ITEM VIEW

Prevalence and determinants of congenital cytomegalovirus infection at a rural South African central hospital in the Eastern Cape

dc.contributor.authorTshabalala, Donalden_ZA
dc.contributor.authorNewman, Howarden_ZA
dc.contributor.authorBusinge, Charlesen_ZA
dc.contributor.authorMabunda, Sikhumbuzo A.en_ZA
dc.contributor.authorKemp, Waldetteen_ZA
dc.contributor.authorBeja, Pakamaen_ZA
dc.date.accessioned2020-02-11T08:51:04Z
dc.date.available2020-02-11T08:51:04Z
dc.date.issued2018
dc.identifier.citationTshabalala, D., et al. 2018. Prevalence and determinants of congenital cytomegalovirus infection at a rural South African central hospital in the Eastern Cape. Southern African Journal of Infectious Diseases, 33(4):89-92, doi:10.1080/23120053.2018.1462560
dc.identifier.issn2313-1810 (online)
dc.identifier.issn2312-0053 (print)
dc.identifier.otherdoi:10.1080/23120053.2018.1462560
dc.identifier.urihttp://hdl.handle.net/10019.1/107465
dc.descriptionCITATION: Tshabalala, D., et al. 2018. Prevalence and determinants of congenital cytomegalovirus infection at a rural South African central hospital in the Eastern Cape. Southern African Journal of Infectious Diseases, 33(4):89-92, doi:10.1080/23120053.2018.1462560.
dc.descriptionThe original publication is available at https://sajid.co.za
dc.description.abstractBackground: The Nelson Mandela Academic Hospital (NMAH) in Mthatha, Eastern Cape, is a rural central hospital, serving one of the poorest districts in South Africa. The prevalence of and risk factors for congenital cytomegalovirus (CMV) in this area are not known. The aim was to evaluate the prevalence of congenital CMV and associated risk factors for babies born at NMAH. Methods: This was a cross-sectional study to determine the prevalence of congenital CMV infection among babies born at Nelson Mandela Academic Hospital. Mother–baby pairs delivered consecutively from Monday to Friday, who gave informed consent, were included. Demographic information was collected on a questionnaire. All babies were tested for congenital CMV using a saliva swab PCR within the first week of life. Results: A total of 302 births were assessed. Congenital CMV was prevalent in 18 births (5.96%; 95% CI 3.29–8.63) and had an equal prevalence between HIV-exposed and HIV-unexposed newborns (prevalence ratio [PR] = 1.00; 95% CI 0.94–1.06; p = 0.869). Conclusions: The prevalence of congenital CMV of 5.96% is similar to findings from other resource-limited settings. There was no significant association between maternal HIV status and congenital CMV. With the prevalence of congenital CMV being as high as it is in the studied setting, clinicians are advised to have a high index of suspicion, especially when mothers are CMV seropositive.en_ZA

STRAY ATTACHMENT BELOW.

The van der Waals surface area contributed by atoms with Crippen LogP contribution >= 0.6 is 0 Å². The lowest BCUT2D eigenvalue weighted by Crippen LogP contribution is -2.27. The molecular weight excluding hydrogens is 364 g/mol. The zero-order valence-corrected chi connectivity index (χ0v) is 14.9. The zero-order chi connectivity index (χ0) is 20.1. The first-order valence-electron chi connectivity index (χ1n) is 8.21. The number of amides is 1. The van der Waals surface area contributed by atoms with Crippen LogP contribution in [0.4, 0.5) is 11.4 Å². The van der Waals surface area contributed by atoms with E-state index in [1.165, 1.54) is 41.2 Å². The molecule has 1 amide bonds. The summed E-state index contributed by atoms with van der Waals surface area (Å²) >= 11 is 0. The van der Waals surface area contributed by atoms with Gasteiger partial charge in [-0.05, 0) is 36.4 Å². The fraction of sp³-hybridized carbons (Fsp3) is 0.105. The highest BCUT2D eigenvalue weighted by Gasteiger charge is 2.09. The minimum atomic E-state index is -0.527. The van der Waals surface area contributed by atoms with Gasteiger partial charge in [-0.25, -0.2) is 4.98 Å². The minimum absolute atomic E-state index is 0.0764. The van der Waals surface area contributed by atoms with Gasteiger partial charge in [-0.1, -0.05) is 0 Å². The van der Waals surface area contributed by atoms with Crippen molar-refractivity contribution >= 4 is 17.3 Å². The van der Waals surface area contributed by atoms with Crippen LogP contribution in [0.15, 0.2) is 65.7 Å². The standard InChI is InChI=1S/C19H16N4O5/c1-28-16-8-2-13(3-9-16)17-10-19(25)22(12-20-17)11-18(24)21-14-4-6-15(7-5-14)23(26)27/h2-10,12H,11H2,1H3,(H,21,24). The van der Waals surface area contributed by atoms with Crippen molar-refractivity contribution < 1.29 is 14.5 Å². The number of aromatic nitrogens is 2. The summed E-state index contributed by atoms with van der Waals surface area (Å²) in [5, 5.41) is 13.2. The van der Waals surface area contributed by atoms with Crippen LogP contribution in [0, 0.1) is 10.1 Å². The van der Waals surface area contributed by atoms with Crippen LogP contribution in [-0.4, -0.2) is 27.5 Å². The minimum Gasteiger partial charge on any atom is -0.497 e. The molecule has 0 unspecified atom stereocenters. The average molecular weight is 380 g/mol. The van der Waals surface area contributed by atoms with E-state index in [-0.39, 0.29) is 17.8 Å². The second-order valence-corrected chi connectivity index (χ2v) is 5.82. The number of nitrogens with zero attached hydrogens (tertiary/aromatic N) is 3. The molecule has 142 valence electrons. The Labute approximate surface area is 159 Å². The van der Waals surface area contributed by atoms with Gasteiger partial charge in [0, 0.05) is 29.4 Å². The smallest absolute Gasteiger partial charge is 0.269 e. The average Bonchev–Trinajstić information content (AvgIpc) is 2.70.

dc.description.urihttps://sajid.co.za/index.php/sajid/article/view/155
dc.format.extent4 pages
dc.language.isoen_ZAen_ZA
dc.publisherMedpharm Publications
dc.subjectCongenital CMVen_ZA
dc.titlePrevalence and determinants of congenital cytomegalovirus infection at a rural South African central hospital in the Eastern Capeen_ZA
dc.typeArticleen_ZA
dc.description.versionPublisher's version
dc.rights.holderAuthors retain copyright


Files in this item

Thumbnail
Thumbnail

This item appears in the following Collection(s)

ITEM VIEW